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An exhibition about water is on view at the City Museum of Ljubljana. It represents a contribution by Ljubljana, a city boasting a high level of preservation of its natural water resources and the European Green Capital 2016, to an ongoing debate about one of the most important topics of our time.


© A. Peunik

Water is presented as an omnipresent and indispensable source of life. The exhibition is divided into four main themes and presents the significance of water for survival, the mobility of people, goods, ideas, and knowledge, and its importance for religion, art, and language. It showcases nearly 250 items from various museum collections.

It's accompanied by an exhibition on 125 years of Ljubljana's waterworks and by an experimental museum room presenting the importance of water within the natural water cycle and ecology. An open-air exhibition of large format photographs in Tivoli Park titled One Planet, One water is also on display, bringing to attention stories about water from different parts of the world caught through the camera lenses of travelers, photographers and philanthropists who care about the future of our planet.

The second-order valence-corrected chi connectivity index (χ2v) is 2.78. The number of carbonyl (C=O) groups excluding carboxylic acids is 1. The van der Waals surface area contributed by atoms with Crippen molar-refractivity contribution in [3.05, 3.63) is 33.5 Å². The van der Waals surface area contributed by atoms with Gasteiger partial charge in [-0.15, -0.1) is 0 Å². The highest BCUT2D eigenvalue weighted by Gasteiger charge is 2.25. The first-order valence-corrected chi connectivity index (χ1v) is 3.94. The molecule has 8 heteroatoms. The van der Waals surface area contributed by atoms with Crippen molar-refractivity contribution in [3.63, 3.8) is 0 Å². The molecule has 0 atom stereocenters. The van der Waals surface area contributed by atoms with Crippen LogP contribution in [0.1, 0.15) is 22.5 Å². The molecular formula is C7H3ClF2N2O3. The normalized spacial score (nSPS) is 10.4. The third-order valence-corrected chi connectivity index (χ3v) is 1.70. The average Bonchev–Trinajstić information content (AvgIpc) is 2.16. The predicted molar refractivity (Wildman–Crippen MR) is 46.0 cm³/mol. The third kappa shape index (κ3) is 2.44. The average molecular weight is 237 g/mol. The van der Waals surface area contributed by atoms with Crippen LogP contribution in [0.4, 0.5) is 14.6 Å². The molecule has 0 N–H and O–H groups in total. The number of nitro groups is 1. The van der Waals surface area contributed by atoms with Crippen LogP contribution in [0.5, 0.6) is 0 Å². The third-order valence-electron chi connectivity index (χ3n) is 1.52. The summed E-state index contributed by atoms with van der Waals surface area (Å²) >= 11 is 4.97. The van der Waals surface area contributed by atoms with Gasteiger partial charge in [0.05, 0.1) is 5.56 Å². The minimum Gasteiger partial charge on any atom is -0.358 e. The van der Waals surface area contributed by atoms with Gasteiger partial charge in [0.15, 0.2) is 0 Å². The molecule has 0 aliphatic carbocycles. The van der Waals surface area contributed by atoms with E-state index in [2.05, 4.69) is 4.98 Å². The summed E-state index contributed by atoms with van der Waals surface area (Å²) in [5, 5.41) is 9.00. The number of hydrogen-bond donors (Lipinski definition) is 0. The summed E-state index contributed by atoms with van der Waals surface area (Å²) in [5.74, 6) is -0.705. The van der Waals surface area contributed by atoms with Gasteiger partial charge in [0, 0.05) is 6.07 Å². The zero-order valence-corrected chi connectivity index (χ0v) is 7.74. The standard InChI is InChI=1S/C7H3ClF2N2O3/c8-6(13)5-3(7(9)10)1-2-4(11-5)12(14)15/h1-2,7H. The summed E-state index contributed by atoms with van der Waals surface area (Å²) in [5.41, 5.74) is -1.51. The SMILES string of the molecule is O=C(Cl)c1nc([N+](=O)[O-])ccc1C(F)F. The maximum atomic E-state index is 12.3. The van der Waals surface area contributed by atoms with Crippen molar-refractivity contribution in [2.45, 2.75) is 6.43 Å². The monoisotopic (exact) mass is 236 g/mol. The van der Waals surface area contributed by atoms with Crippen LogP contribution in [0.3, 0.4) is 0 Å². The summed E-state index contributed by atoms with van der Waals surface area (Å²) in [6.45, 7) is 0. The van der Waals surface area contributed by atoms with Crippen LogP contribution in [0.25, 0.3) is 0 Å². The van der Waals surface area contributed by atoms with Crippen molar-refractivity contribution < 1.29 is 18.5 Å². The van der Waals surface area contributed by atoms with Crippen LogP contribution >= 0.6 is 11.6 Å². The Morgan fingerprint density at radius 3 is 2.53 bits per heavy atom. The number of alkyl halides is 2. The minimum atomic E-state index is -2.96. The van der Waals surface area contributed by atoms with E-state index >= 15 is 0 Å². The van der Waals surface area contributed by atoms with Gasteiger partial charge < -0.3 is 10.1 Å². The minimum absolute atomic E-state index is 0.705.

A project titled 'Museum Water - Water for the Future' is also accompanying the exhibition. While in Ljubljana we are proud of our excellent drinking water flowing from the taps and public drinking fountains located all over the city, there are many places in the world struggling with a lack of it.

You can buy a bottle of pure natural water at the City Museum's shop or at portable stalls on various locations in the historic city centre of Ljubljana. Impressed into the glass is a grip of a hand belonging to a resident of a small village in the Nuba Mountains in Sudan. For indigenous people living in this remote region stricken by civil war, drinking water is extremely hard to come by on a daily basis. Over the years their plight has been documented and publicly addressed many times by Slovenian human rights activist Tomo Križnar.

The Water exhibition will be on view in the City Museum of Ljubljana until 8 May 2016.